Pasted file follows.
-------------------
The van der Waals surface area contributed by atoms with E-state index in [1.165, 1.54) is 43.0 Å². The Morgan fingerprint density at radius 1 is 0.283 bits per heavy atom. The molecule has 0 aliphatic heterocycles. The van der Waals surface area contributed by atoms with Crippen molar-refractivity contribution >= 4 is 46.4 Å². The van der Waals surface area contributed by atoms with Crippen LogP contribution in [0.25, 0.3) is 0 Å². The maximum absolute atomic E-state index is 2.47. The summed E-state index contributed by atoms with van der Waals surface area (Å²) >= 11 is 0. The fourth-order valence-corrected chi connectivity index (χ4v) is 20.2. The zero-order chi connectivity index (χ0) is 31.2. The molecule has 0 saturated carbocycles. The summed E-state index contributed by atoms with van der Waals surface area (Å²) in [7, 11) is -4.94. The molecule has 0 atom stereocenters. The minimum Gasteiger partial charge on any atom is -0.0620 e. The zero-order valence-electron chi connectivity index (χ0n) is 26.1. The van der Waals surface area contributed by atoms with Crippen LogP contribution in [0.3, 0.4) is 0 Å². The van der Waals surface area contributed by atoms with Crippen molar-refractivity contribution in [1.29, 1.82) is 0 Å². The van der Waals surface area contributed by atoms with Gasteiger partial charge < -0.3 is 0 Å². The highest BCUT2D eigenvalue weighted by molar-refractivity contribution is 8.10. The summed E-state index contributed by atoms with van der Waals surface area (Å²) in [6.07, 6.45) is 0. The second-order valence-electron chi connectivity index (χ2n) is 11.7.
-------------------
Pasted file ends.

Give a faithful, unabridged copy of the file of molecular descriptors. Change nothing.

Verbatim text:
The van der Waals surface area contributed by atoms with E-state index in [1.165, 1.54) is 43.0 Å². The Morgan fingerprint density at radius 1 is 0.283 bits per heavy atom. The molecule has 0 aliphatic heterocycles. The van der Waals surface area contributed by atoms with Crippen molar-refractivity contribution >= 4 is 46.4 Å². The van der Waals surface area contributed by atoms with Crippen LogP contribution in [0.25, 0.3) is 0 Å². The maximum absolute atomic E-state index is 2.47. The summed E-state index contributed by atoms with van der Waals surface area (Å²) >= 11 is 0. The fourth-order valence-corrected chi connectivity index (χ4v) is 20.2. The zero-order chi connectivity index (χ0) is 31.2. The molecule has 0 saturated carbocycles. The summed E-state index contributed by atoms with van der Waals surface area (Å²) in [7, 11) is -4.94. The molecule has 0 atom stereocenters. The minimum Gasteiger partial charge on any atom is -0.0620 e. The zero-order valence-electron chi connectivity index (χ0n) is 26.1. The van der Waals surface area contributed by atoms with Crippen LogP contribution in [0.3, 0.4) is 0 Å². The van der Waals surface area contributed by atoms with Crippen molar-refractivity contribution in [1.29, 1.82) is 0 Å². The van der Waals surface area contributed by atoms with Gasteiger partial charge < -0.3 is 0 Å². The highest BCUT2D eigenvalue weighted by molar-refractivity contribution is 8.10. The summed E-state index contributed by atoms with van der Waals surface area (Å²) in [6.07, 6.45) is 0. The second-order valence-electron chi connectivity index (χ2n) is 11.7.